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Dow, DuPont raise earnings amid demand for cars, houses, and food

Chemical firms beat lackluster global economy by selling into consumer markets

by Melody M. Bomgardner
October 28, 2016 | A version of this story appeared in Volume 94, Issue 43

Third-quarter results

Specialties demand boosted earnings.

Note: Clariant’s earnings figure represents earnings before interest, taxes, depreciation, and amortization (EBITDA).
Sources: Companies

A chart showing the third-quarter earnings and sales for top chemical companies in 2016.
Specialties demand boosted earnings.

Note: Clariant’s earnings figure represents earnings before interest, taxes, depreciation, and amortization (EBITDA).
Sources: Companies

Demand for high-margin specialties used in consumer products lifted the chemical industry’s earnings above expectations in the third quarter. Firms reported more sales of chemicals used in packaging and autos, while volatile electronics and agriculture markets appeared to stabilize.

Dow Chemical captured robust demand for silicones used in automotive and construction markets, thanks to its move last year to obtain full ownership of Dow Corning. In addition, it saw 11% volume growth in performance plastics compared with the year-ago quarter, which helped boost overall earnings by more than 7% to over $1 billion.

Dow CEO Andrew N. Liveris noted that success came amidst a “persistently slow-growth global economic environment.” He stressed the firm is looking to the future with the start-up of its Sadara petrochemical joint venture in Saudi Arabia and steady progress on an ethylene cracker in Texas.

Consumer trends cranked up DuPont’s earnings by 48% to $218 million. It sold more performance materials for the Chinese auto market and saw sales of Tyvek protective materials grow because of a construction rebound in North America.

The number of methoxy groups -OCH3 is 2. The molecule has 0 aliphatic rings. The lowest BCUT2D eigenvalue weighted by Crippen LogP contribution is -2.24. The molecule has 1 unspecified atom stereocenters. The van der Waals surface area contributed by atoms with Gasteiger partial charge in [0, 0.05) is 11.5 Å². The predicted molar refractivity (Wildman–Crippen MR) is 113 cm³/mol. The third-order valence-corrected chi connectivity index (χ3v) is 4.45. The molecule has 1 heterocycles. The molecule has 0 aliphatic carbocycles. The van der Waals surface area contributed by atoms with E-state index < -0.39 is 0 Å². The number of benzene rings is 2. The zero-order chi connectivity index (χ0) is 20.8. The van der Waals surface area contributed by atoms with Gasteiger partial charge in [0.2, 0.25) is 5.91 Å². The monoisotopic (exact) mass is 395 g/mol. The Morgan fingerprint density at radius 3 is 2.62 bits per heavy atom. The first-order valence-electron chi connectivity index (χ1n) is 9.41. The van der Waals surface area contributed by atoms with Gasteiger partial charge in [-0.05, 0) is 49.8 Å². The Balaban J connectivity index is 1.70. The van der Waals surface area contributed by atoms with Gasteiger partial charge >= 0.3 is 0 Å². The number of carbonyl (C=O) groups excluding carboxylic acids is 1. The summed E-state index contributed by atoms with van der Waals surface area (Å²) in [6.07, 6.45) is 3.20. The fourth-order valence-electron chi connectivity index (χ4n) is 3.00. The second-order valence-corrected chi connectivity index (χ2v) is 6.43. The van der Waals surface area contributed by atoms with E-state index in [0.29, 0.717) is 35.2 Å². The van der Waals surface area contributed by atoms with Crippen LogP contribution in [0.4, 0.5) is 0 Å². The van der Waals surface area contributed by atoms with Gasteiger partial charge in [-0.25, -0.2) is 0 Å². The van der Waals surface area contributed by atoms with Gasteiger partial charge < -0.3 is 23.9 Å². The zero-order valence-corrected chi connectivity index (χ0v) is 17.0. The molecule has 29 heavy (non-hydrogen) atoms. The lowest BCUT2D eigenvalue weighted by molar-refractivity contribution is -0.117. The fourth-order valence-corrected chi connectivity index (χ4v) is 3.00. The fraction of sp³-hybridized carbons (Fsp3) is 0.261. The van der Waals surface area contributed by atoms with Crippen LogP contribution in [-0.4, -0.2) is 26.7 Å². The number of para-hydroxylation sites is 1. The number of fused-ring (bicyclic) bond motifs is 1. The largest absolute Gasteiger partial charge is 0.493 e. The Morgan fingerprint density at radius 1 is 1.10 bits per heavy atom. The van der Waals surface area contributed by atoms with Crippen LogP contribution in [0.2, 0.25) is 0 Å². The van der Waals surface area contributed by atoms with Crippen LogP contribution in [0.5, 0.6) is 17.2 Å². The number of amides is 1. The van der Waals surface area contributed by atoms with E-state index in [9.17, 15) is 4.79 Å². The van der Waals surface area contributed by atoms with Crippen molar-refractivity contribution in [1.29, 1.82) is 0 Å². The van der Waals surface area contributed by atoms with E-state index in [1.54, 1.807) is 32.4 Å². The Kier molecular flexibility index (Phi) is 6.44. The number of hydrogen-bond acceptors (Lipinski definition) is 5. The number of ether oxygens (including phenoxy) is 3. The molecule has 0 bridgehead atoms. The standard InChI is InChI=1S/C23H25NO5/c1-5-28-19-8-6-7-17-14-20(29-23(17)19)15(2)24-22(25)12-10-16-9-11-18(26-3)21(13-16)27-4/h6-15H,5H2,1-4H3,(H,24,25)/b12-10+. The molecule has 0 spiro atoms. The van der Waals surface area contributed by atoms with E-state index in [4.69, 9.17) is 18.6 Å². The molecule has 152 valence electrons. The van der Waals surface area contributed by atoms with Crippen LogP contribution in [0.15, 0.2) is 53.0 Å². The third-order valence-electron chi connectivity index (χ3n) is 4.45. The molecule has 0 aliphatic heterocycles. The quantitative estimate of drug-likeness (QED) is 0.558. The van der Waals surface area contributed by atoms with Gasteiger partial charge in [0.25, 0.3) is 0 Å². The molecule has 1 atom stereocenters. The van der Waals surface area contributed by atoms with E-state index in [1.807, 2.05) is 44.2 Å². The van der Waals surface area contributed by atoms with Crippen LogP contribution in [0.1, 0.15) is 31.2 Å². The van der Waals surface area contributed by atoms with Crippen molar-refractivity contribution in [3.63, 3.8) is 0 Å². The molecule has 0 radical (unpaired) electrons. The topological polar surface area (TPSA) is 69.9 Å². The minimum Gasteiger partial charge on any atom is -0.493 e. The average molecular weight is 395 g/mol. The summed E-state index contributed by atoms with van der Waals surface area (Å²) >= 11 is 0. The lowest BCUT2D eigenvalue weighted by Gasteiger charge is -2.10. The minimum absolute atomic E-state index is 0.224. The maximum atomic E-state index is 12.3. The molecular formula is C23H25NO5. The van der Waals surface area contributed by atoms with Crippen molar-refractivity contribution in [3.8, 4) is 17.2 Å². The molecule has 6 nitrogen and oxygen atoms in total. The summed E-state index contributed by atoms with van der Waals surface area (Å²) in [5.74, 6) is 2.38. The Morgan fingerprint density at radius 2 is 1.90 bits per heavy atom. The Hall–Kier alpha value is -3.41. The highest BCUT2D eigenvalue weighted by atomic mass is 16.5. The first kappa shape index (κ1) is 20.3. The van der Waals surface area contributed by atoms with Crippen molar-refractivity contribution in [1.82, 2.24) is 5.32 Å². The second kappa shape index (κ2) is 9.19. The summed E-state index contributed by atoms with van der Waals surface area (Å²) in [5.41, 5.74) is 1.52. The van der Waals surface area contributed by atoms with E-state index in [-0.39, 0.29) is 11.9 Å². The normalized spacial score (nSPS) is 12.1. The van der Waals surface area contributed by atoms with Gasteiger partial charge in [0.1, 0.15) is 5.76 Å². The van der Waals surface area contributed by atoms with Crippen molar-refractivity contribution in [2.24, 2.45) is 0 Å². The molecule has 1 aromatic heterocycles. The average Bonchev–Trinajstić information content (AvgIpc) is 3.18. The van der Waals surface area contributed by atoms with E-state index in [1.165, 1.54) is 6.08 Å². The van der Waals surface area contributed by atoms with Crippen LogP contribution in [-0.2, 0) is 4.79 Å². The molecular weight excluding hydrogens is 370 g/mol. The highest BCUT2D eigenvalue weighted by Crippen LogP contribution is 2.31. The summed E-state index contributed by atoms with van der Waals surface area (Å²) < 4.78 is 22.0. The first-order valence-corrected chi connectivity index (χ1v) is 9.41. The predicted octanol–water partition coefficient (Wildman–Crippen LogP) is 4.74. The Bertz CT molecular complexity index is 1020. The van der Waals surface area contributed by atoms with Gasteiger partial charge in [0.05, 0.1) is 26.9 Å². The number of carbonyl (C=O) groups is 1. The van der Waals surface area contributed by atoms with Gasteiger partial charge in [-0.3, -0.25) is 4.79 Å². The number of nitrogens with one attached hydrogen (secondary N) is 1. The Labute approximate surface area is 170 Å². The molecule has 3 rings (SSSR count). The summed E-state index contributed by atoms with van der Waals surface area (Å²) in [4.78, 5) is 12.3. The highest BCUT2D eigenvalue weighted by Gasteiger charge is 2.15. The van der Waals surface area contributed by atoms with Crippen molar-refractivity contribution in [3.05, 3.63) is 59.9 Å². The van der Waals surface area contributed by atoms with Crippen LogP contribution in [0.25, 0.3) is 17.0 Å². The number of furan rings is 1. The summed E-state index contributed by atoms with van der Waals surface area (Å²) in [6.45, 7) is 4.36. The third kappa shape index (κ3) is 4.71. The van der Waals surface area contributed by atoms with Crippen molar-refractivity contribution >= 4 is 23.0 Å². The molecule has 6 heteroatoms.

But the strongest sellers were in DuPont’s biobased businesses. Earnings from probiotics, cultures, and other ingredients soared 32%, while biotech products used in home and personal care grew 28%. Demand was soft for crop chemicals and electronics materials, but cost-cutting moves stabilized earnings in those businesses.

Dow and DuPont executives updated investors on their upcoming merger, saying additional regulatory paperwork has moved the expected combination past 2016 to the first quarter of next year.

Sales were flat or lower across the industry, largely due to effects from currency exchange and lower costs for raw materials and energy that were passed on to customers.

At BASF, a 20% sales drop stemmed mainly from divestiture of its gas trading and storage business. The firm reported increased earnings and volumes for its chemical business owing to demand from the auto and construction industries. Sales growth in China was slightly higher than expected, BASF said, while Europe pitched in with moderate growth across all sectors. In contrast, volumes sank in Brazil, BASF’s largest market in South America.



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